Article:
MOHAWK CHIEF SAKAWARATON (JOHN “SMOKE” JOHNSON) DIED
Born either December 2 or 14, 1792, at the Johnson settlement in Upper Canada (Ontario) and from a large & influential family, his Mohawk name meant “He has made the mist (smoke) disappear for them.” With Joseph Brant, he attended the Mohawk Church, near Brantford, and fought alongside the British in the War of 1812 in battles at Queenston Heights, Stoney Creek, and Lundy’s Lane. For his services he was awarded a pension. Johnson’s personality, oratorical gifts, and fluency in English & Mohawk, made him indispensable to the British superintendents of the Six Nations and led to him becoming a chief on advice of the British government. A speaker of the Grand River Council for over 40 years, his oratorical style earned him the title “The Mohawk Warbler.” In later years, he became the “grand old man” of the Six Nations. By the early 1880s, Johnson was reputedly the only man left who knew the meaning of the entire Iroquois Book of Rites. He died at the Grand River Reserve.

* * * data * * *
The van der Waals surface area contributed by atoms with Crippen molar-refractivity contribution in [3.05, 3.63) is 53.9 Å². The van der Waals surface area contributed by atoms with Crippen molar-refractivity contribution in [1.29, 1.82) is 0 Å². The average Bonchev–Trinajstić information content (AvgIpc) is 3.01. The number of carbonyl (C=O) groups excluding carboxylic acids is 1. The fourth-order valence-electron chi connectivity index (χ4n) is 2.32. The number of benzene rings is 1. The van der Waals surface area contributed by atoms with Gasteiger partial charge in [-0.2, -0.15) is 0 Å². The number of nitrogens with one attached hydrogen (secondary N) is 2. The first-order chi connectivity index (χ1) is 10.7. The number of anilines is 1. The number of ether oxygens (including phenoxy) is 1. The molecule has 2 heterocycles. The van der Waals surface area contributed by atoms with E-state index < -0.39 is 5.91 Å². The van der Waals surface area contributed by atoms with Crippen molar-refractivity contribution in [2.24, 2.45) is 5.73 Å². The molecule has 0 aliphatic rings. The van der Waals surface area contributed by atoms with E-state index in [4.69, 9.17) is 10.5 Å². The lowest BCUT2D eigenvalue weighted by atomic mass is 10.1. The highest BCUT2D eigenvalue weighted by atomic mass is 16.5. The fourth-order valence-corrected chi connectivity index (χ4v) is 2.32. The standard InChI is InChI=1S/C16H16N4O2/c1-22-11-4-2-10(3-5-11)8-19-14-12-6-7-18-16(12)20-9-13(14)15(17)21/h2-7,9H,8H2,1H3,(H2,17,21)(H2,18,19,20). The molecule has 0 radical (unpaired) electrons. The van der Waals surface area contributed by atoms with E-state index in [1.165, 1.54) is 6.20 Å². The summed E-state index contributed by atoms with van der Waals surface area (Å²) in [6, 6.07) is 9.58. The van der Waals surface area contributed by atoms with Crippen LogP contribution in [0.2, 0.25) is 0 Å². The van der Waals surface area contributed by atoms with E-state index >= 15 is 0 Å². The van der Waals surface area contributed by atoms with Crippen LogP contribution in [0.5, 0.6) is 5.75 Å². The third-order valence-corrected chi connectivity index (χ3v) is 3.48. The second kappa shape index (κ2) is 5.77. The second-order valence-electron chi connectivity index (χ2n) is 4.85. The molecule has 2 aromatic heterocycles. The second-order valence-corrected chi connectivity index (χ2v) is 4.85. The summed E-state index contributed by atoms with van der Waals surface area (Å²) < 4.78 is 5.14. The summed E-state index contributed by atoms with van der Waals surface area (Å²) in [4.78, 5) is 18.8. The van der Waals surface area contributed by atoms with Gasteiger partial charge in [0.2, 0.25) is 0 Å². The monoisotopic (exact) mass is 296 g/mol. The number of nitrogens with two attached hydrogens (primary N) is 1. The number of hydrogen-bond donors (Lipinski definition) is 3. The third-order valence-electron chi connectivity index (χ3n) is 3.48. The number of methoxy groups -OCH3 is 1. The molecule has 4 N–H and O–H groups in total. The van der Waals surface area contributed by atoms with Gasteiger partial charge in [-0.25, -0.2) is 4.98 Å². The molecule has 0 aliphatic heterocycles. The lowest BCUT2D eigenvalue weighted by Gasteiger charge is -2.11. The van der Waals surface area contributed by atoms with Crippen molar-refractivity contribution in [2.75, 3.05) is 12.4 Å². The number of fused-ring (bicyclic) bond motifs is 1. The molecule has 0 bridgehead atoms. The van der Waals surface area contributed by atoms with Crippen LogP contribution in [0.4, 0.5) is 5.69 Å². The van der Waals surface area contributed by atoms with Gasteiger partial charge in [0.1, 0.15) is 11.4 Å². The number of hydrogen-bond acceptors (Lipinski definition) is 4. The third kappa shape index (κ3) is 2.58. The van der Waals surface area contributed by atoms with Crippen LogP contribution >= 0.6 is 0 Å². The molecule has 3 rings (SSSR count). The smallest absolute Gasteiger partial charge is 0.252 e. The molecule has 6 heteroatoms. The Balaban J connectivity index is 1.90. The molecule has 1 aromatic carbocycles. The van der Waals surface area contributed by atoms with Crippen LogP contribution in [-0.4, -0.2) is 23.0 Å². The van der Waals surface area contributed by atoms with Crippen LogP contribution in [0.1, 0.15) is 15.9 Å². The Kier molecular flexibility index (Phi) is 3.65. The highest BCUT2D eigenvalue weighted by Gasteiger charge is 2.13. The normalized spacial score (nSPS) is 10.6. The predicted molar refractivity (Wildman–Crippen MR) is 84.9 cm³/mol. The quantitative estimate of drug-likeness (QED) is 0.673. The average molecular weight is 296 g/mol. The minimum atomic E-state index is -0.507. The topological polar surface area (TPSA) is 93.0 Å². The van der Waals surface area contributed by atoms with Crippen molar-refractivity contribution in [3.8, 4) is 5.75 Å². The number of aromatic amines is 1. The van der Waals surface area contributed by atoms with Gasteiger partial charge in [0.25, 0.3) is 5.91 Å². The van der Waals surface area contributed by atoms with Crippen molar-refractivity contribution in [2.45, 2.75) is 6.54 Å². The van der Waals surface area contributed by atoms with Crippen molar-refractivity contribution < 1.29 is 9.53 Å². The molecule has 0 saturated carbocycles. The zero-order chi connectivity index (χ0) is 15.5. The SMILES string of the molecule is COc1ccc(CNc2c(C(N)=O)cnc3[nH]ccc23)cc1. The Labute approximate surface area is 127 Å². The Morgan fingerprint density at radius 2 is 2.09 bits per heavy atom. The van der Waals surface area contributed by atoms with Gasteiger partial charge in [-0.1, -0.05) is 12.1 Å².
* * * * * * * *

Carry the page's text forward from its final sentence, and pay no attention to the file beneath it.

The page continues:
Source: “Johnson, John,” Douglas Leighton, Dictionary of Canadian Biography. Retrieved 2/20/2022, Biography – JOHNSON, JOHN – Volume XI (1881-1890) – Dictionary of Canadian Biography (biographi.ca) Photo: Author unknown, July 1882. Extract of a 1882 studio portrait of the (then) last surviving Six Nations warriors who fought with the British in the War of 1812. Depicted is Sakawaraton a.k.a. John Smoke Johnson (born circa 1792). Public Domain. Source: Library and Archives Canada under the reproduction reference number C-085127 and under the MIKAN ID number 3630023.